For one thing, the negative messaging aspect of this poll is not the whole story. The same survey found that if you tell people that Medicare-for-all would "eliminate all health insurance premiums and reduce out-of-pocket health-care costs for most," support increases to 67-30. If you tell them it would "guarantee health insurance as a right for all Americans," it goes up even further, to 71-27.
That demonstrates an elementary political fact about polling: Most people do not have well-formed, ideologically consistent views, and have vague at best notions about policy details. It is thus possible to convince people one way or another through careful choice of wording, context, and framing — that's why "push polling" is a thing.
It follows that a far bigger obstacle than public opinion is the $1 trillion in annual health-care spending that is pure pointless waste — the result of decades of out-of-control cost bloat that is slowly eating the federal budget and destroying the private insurance system to boot. Any health-care reform plan worth the name — whether Medicare-for-all or something else — would radically cut down these costs. Those trillion bucks may be worse than useless in health care terms, but it represents a lot of salaries and a lot of fat profits that can and will be put towards a massive propaganda effort to stop any meaningful reform.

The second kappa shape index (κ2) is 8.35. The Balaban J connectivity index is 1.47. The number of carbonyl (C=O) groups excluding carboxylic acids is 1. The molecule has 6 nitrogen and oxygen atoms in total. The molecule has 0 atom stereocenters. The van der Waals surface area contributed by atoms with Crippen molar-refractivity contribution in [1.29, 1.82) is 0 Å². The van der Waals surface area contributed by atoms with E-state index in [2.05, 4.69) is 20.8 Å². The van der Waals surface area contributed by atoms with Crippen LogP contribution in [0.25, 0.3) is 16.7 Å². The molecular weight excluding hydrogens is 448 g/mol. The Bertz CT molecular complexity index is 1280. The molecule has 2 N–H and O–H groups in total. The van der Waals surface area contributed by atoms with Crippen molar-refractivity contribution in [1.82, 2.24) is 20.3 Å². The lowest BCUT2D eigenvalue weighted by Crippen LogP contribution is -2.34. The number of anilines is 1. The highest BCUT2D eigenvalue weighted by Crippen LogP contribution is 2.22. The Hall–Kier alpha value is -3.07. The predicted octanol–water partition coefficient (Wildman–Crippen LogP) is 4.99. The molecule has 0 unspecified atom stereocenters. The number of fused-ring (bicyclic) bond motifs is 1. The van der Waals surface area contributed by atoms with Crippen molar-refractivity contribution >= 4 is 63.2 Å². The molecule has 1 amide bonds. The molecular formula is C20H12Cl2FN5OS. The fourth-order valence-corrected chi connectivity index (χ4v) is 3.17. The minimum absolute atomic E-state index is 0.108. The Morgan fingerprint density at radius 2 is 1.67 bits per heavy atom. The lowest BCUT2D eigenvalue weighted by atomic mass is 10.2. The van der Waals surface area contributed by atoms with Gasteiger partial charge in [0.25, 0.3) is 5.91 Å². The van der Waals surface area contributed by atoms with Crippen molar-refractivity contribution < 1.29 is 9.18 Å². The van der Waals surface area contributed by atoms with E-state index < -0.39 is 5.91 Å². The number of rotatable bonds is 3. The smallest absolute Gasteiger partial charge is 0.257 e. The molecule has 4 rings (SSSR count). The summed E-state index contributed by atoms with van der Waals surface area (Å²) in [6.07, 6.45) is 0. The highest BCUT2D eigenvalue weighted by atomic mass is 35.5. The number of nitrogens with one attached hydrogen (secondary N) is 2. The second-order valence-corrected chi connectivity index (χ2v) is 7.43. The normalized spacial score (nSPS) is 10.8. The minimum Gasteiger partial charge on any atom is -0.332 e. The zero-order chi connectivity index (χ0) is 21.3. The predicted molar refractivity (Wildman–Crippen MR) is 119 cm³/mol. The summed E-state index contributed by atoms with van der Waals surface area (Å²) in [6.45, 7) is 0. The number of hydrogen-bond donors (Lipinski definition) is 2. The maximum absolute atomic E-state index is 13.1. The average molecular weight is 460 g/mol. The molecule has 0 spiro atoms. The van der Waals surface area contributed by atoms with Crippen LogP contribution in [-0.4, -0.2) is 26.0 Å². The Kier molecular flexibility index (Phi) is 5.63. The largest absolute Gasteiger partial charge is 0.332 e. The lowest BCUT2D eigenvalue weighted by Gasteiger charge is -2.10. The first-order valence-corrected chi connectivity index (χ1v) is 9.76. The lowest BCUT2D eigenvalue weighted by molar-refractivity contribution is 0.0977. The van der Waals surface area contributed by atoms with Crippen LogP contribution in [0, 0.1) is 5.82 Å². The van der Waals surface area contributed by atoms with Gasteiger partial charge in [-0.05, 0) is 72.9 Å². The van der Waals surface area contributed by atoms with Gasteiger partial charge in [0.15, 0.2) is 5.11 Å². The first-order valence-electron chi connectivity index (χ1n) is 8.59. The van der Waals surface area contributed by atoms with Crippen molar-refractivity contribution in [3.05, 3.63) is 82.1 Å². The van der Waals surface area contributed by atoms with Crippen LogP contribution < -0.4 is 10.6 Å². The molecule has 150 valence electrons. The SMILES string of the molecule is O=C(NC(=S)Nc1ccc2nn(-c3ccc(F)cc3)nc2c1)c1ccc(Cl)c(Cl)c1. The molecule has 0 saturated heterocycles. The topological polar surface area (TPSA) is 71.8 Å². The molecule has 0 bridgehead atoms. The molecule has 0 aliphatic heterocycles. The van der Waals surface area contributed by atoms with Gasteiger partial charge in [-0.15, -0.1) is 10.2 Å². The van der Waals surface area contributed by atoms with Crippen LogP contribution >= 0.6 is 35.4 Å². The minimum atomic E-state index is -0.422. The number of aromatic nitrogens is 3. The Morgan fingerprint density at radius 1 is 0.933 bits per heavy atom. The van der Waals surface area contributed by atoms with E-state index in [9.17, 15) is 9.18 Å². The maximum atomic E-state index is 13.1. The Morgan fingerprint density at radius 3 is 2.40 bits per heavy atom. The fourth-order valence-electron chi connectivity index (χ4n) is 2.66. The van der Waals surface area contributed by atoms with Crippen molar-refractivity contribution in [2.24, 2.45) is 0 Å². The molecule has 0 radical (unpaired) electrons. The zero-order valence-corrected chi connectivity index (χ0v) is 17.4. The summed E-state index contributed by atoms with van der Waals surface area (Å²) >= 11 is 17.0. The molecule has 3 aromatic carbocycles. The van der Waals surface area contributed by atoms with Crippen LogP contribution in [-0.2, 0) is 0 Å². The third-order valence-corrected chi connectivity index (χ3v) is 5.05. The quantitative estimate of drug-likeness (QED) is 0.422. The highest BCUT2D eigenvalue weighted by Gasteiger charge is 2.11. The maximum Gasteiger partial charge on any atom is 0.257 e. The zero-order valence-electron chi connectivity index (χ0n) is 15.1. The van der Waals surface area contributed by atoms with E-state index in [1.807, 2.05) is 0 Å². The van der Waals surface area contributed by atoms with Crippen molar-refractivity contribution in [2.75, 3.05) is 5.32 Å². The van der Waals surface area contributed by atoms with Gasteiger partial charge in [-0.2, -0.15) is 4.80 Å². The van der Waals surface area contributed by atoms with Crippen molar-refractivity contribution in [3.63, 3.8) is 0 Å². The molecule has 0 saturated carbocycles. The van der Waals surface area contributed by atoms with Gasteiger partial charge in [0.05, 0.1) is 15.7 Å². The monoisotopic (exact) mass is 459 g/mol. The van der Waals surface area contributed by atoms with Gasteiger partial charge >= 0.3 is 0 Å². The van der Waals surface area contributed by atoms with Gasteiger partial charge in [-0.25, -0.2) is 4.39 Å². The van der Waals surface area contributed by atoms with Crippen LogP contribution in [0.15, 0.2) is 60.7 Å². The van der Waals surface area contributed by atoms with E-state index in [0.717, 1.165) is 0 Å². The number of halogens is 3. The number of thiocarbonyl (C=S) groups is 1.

In chemistry, an "activation barrier" refers to the energy needed to start a reaction that works in thermodynamic terms, but needs a kick to get started. (It's why you need a match to start a fire, for example.) Politics often has a similar process at work. To get something good, one usually needs to get over a political hill — that $1 trillion in health-care waste, in this case. From there, one has two choices: Make the policy as good as possible so as to stoke popular enthusiasm to get over the hill or make the policy worse so the hill is smaller. (This is not precisely how the chemistry concept works, but never mind.)